From the heart-wrending beauty of the opening "My Songbird" to the brave jazz-like spiritual explorations of "The Maker," Spyboy stands as a masterpiece album, a fitting companion to and, indeed, an amplification of "Wrecking Ball." This is amazing music, and I, who have owned (and loved) almost everything Neil Young, Bob Dylan, The Beatles, The Rolling Stones, Joni Mitchell, Van Morrison, The Band, Bruce Springsteen and Tom Petty have recorded, would rank it among the many masterpieces of this group of artists. Sublime music can be found here, from beautiful born-again gospel to pure country to country-rock to out-and-out rock to rock-jazz fusion, all superbly played by the virtuoso band Spyboy, and all graced by Emmylou's heart-breakingly jagged soprano. Emmy can't reach all the high notes now, but the notes she can reach reverberate with a beauty almost beyond our world, and her striving after those now-unreachable highs is its own poignant comment on the aging process and the counteracting wisdom gained thereby. I love Emmylou and her music, and now I have gained a profound respect for the musical abilities of Spyboy: Buddy Miller, Brady Blade and Daryl Johnson.
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10 of 11 people found the following review helpful By Brian D. Rubendall HALL OF FAME on June 19, 2000
Format: Audio CD
"Spyboy" is the name of the funky coutry-rock band that backs Emmylou Harris on this fine live album. The sound has much more in common with her recent Daniel Lanois collaboration "Wrecking Ball" than it does with her country roots. The musicians on the album are very good (especially crack guitarist Buddy Miller) and the surprise is that she allows them some solos and some instrumental jams. In between those tidbits, her voice is as strong as ever. Twenty-five years ago, this album probably would have found airplay on a mainstream rock radio stations next to songs by Jackson Browne and The Eagles. Fortunately, Emmylou is one artist who continues to insist upon challenging her audience.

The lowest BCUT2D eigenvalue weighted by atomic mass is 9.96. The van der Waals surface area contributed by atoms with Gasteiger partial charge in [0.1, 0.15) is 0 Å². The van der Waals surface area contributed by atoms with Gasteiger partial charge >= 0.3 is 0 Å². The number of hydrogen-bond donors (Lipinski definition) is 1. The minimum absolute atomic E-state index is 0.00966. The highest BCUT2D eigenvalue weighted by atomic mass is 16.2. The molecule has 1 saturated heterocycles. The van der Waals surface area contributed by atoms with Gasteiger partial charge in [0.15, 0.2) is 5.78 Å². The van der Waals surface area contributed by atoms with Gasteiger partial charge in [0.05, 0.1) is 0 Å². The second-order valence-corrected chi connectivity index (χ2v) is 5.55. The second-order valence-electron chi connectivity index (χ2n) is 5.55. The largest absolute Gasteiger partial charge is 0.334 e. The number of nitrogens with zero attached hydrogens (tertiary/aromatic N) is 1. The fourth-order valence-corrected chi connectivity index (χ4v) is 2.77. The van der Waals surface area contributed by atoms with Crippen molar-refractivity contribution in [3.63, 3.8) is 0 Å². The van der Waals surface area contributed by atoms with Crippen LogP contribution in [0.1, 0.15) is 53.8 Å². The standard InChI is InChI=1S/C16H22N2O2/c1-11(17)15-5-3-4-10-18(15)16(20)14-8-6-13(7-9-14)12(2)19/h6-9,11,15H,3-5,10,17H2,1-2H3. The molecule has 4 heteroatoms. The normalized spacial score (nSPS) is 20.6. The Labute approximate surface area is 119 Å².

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6 of 6 people found the following review helpful By Pieter Uys HALL OF FAMETOP 1000 REVIEWER on March 16, 2005
Format: Audio CD
From the tremulous opening notes of the first track, Songbird, I knew this was going to be another Emmylou classic. Spyboy definitely is that but also much more. Every single song on this magnificent album is a treasure, from Songbird to The Maker. The band is perfectly in synch with Harris' voice, and so is the audience. All together these elements create a magical ambience that sticks in the mind.

My favorites on this breathtaking work includes her compelling live version of Green Pastures (with lovely male backing vocal), the most moving Calling My Children Home, done a capella with just male backing vocal (a devotional song of great power), the achingly beautiful Prayer in Open D where she sings solo, Boulder To Birmingham and her almost jazzy version of Daniel Lanois' The Maker with its complex arrangement.

As someone who as a rule do not like live albums, I can assure the prospective listener that Spyboy is a heavenly blend of beautiful songs and atmospherics to which the audience definitely contributes. The applause adds to the mood while her short introductions are just right. This is the closest I'll come to seeing her in concert, and it is a proper consolation. The CD quality and sound clarity are faultless.

I rate this album right up there with Emmylou's very best like Wrecking Ball, Red Dirt Girl, Roses In The Snow and A Cowgirl's Prayer. There is plenty of variety, from bluegrass gospel to the awesome droning rock guitars of Deeper Well and the straight country Tulsa Queen to the jazzy excursion on the Lanois song. I cannot recommend this album highly enough; it has given me hours of listening pleasure and has an uplifting effect on the spirit.